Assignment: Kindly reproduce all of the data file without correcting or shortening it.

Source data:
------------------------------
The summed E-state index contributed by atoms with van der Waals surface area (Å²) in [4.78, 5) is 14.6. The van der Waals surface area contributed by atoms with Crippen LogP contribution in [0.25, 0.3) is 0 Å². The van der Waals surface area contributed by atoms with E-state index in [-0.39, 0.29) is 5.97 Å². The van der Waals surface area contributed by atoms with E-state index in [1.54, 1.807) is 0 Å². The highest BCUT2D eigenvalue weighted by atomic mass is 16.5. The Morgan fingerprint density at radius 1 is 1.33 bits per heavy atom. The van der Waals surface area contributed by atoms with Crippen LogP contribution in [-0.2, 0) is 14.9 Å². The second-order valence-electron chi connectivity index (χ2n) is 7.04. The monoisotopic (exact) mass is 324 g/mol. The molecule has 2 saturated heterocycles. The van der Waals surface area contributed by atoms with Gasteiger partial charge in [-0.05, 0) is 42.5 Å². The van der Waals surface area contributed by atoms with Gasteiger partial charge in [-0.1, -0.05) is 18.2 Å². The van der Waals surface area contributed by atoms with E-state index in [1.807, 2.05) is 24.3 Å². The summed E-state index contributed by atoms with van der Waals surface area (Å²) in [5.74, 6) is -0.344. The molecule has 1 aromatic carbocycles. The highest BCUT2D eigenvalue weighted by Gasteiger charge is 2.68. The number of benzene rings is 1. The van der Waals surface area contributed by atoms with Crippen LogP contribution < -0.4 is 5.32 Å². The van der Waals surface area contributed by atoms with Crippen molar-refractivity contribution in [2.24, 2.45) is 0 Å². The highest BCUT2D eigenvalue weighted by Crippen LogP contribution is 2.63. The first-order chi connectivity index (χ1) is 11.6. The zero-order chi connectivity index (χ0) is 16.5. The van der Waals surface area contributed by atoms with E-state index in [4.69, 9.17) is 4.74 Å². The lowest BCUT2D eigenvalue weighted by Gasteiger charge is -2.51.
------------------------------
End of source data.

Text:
The summed E-state index contributed by atoms with van der Waals surface area (Å²) in [4.78, 5) is 14.6. The van der Waals surface area contributed by atoms with Crippen LogP contribution in [0.25, 0.3) is 0 Å². The van der Waals surface area contributed by atoms with E-state index in [-0.39, 0.29) is 5.97 Å². The van der Waals surface area contributed by atoms with E-state index in [1.54, 1.807) is 0 Å². The highest BCUT2D eigenvalue weighted by atomic mass is 16.5. The Morgan fingerprint density at radius 1 is 1.33 bits per heavy atom. The van der Waals surface area contributed by atoms with Crippen LogP contribution in [-0.2, 0) is 14.9 Å². The second-order valence-electron chi connectivity index (χ2n) is 7.04. The monoisotopic (exact) mass is 324 g/mol. The molecule has 2 saturated heterocycles. The van der Waals surface area contributed by atoms with Gasteiger partial charge in [-0.05, 0) is 42.5 Å². The van der Waals surface area contributed by atoms with Gasteiger partial charge in [-0.1, -0.05) is 18.2 Å². The van der Waals surface area contributed by atoms with E-state index in [1.807, 2.05) is 24.3 Å². The summed E-state index contributed by atoms with van der Waals surface area (Å²) in [5.74, 6) is -0.344. The molecule has 1 aromatic carbocycles. The highest BCUT2D eigenvalue weighted by Gasteiger charge is 2.68. The number of benzene rings is 1. The van der Waals surface area contributed by atoms with Crippen LogP contribution < -0.4 is 5.32 Å². The van der Waals surface area contributed by atoms with Crippen molar-refractivity contribution in [2.24, 2.45) is 0 Å². The highest BCUT2D eigenvalue weighted by Crippen LogP contribution is 2.63. The first-order chi connectivity index (χ1) is 11.6. The zero-order chi connectivity index (χ0) is 16.5. The van der Waals surface area contributed by atoms with E-state index in [4.69, 9.17) is 4.74 Å². The lowest BCUT2D eigenvalue weighted by Gasteiger charge is -2.51.